The Carabao Festival is celebrated in the farming towns of San Isidro in Nueva Ecija, Pulilan in Bulacan, and Angono in Rizal from 15th to 16th of May every year to pay tribute to the water buffalos or carabaos. It coincides with the feast day of San Isidro Labrador (St. Isidore the Worker), the patron saint of farmers. Although not legally enacted, the carabao or kalabaw is the national animal of the Philippines.
According to Roman Catholic Church records, San Isidro was once hired as a labrador or laborer. On the farm where he worked, his landlord was astonished by his ability to finish his tasks despite coming late to work most of the time. Curious by this strangeness, he investigated and saw Isidore praying while an "angel" was plowing the field for him. Amazed, he knelt before San Isidro and the angel, and the image of a kneeling man is often associated with the patron saint.
The Hispanic feast of San Isidro evolved into the Carabao Festival since the carabao is to farmers, being the animal that helps them plough their fields and produce a good harvest.
Kneeling of the Carabaos
The townspeople celebrate the occasion in a hope for a year-long bountiful harvest. It is held with a two-day revelry where street dancing and a procession of decorated carabaos take place. A variety of multi-colored fruits, vegetables, flowers, candies, and other food crops are hung on bamboo poles and carts. These carts, pulled by the carabaos, serve as floats. The highlight of the fiesta is the genuflection or kneeling of the carabaos with its two front legs in front of the church as sign of reverence to Saint Isidore.
On the first day, farmers pay tribute to carabaos. Farmers brush their carabaos' skin until it is sleek and shiny, while the horns are rubbed with oil and given shine. Then, the carabaos are decorated with ribbons or sometimes painted and attached to carts.
In the afternoon, farmers lead their carabaos to the church square to be part of the procession. At the church, the carabaos not only kneel for their blessings but also walk on their knees like penitents in front of the church. A priest blesses each one of the carabaos as they pass by the church and pay homage to their patron saint, ensuring their good health and vitality for the coming year. On the second day, the carabaos compete in a friendly race, each pulling a bamboo carriage on a 400-meter course. These carabaos are trained daily for several weeks before the festival begins.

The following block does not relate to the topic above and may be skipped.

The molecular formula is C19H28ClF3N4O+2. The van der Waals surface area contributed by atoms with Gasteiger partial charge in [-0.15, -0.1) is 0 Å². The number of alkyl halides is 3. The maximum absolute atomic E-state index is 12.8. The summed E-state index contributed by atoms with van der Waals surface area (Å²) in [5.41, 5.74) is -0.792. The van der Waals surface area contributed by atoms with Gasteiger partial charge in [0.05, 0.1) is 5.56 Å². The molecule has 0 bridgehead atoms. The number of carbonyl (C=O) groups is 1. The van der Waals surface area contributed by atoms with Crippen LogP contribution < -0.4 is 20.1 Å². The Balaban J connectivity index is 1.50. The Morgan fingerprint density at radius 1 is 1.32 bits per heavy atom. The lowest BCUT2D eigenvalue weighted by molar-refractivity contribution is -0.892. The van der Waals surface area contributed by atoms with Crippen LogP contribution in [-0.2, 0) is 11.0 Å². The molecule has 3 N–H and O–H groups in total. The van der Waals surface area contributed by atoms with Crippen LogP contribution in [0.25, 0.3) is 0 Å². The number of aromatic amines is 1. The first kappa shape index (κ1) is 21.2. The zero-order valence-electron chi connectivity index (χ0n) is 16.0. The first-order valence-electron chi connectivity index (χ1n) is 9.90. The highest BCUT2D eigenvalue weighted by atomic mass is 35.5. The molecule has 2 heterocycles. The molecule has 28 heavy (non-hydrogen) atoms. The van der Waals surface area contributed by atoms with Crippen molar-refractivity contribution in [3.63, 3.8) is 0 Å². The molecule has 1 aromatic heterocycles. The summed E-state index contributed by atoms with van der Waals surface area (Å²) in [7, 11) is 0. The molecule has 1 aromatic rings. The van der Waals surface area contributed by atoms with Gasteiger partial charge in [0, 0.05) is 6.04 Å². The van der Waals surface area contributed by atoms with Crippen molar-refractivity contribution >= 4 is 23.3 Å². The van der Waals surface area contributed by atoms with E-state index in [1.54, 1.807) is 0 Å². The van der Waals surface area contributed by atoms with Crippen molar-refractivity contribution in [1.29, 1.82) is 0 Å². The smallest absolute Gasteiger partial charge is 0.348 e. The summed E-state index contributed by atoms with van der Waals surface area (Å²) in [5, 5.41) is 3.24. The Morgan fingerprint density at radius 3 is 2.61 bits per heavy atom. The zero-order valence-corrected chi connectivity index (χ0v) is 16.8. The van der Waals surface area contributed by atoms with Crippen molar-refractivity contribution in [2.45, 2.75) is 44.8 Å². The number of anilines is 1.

Aside from the kneeling of the carabaos and the carabao race, equally entertaining activities are done such as exhibitions where marching bands’ majorettes dance and twirl their batons, and children’s drum and lyre bands perform as street dancers take center stage with various folk dances. These performers are mostly students from different municipalities in Bulacan.
Traditional dances and processions of decorative floats are part of the activities during this occasion. Prizes are awarded to the strongest and most beautifully decorated carabaos.
During the 2009 Pulilan Carabao Festival parade, a carabao attached to a wagon ran amok toward the crowd lining the streets. The carabao's owner fell off the wagon as the animal knocked down motorcycles and vendors' carts. Short of breath, the carabao stopped next to a waiting shed, where it was tied by several townspeople. The tired animal resumed its rampage when a policeman hit its head with a plastic chair, dragging the wrecked shed a few hundred meters. The “crazed carabao,” identified as a Bulgarian buffalo, was reportedly agitated by the spectators. When the carabao could no longer struggle from exhaustion, it was carried on a trailer to its home in Plaridel. 
Then Pulilan mayor Vicente Esguerra said that this was the first time such an incident occurred in the history of their celebration. Although Bulgarian buffaloes are gentle by nature, Esguerra said that these would not be allowed to participate in parades anymore. 
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- ^ "Severino, Howie Crazed carabao during parade was a Bulgarian buffalo," GMA News Blogs (accessed 24 March 2010)